• O1: Enhancement of broadband tunable quantum cascade lasers in terms of spectral coverage and noise (TRL increase: from 4 to 6)
• O2: Realisation of a fully functional spectrometer sub-system consisting of a μEC-QCL and a fast MCT detector including data acquisition (TRL increase: from 3 to 6)
• O3: Advance Oil-in-Water (OiW) monitoring capabilities from offline (state-of-the-art) to online (TRL increase: from 3 to 6)
• O4: Test of the online OiW system at industrial end users (TRL 7)
• O5: Realisation of integrated optical circuits (IOCs) for waveguide based sensing and inline capable sensing configuration (TRL increase: from 2 to 4)
• O6: Assembly and test of the inline OiW system in a laboratory environment (TRL increase: from 2 to 4)
Priority in AQUARIUS was to set up a requirements analysis for online and inline oil in water (OiW) monitoring. Based on the collected requirements, specifications for online and inline OiW analysis were defined and target properties for the broadband mid-IR laser spectrometer were set. It included the definition of modules and the description of interfaces. A feasibility assessment was also performed and requirements for enhanced water analysis were defined.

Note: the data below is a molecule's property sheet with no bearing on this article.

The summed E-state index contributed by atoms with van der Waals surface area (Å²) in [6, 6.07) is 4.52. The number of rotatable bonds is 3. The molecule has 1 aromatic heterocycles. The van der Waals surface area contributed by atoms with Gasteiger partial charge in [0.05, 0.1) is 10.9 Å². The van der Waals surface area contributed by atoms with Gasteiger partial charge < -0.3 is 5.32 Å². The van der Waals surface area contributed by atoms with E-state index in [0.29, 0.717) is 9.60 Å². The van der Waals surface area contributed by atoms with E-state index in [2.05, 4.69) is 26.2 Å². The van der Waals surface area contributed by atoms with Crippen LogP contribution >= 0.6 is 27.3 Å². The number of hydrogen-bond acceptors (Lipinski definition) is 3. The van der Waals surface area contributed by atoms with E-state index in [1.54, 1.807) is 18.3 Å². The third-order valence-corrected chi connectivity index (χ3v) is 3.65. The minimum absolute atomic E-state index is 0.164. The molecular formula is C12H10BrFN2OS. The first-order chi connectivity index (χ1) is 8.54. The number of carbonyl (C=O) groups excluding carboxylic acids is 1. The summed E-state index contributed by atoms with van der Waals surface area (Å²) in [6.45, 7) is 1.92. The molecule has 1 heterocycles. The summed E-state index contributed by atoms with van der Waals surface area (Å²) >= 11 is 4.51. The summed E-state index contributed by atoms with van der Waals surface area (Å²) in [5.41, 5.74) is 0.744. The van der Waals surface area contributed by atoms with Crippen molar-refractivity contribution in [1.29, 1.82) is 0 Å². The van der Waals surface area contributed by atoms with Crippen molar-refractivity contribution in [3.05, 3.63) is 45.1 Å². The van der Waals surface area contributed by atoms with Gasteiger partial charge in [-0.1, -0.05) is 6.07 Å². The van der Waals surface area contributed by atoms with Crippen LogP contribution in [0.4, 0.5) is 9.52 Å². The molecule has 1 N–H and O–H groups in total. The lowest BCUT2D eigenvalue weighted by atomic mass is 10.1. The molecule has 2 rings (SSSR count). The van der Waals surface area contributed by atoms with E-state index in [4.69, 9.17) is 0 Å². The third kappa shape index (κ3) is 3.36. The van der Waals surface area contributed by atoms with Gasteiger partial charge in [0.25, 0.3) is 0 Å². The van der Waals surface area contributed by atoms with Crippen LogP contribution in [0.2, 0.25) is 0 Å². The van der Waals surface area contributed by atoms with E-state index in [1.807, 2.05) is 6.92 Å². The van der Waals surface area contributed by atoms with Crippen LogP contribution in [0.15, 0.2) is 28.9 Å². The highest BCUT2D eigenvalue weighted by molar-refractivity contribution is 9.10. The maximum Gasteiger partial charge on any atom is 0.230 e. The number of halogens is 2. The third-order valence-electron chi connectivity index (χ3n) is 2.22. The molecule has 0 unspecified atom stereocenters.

The central component of the spectrometer was a quantum cascade laser, in which the spectral range was continuously extended throughout the project. The assembled laser modules were optimized in form factor, stability and driving electronics to integrate well with the spectrometer. In the end, they could be operated in pulsed and continuous wave (cw) mode and a scheme for mode-hop related noise reduction was employed. A concept for an all-MOEMS based EC-QCL, including a translational MOEMS component for high spectral resolution was also developed.
The attenuated total reflection (ATR) sensing unit was improved by depositing a mesoporous silica film on top. They were designed to act as enrichment layers for hydrocarbons and allowed fast diffusion into the layer and fast regeneration. Different pore structures and organic functional groups were tested. Thereby, high enrichment factors of > 1000 for aromatic hydrocarbons and limits of detection < 1 ppm were obtained. In addition to sensing applications, a new method for determining porosity and pore size distribution of the films was developed using ATR spectroscopy.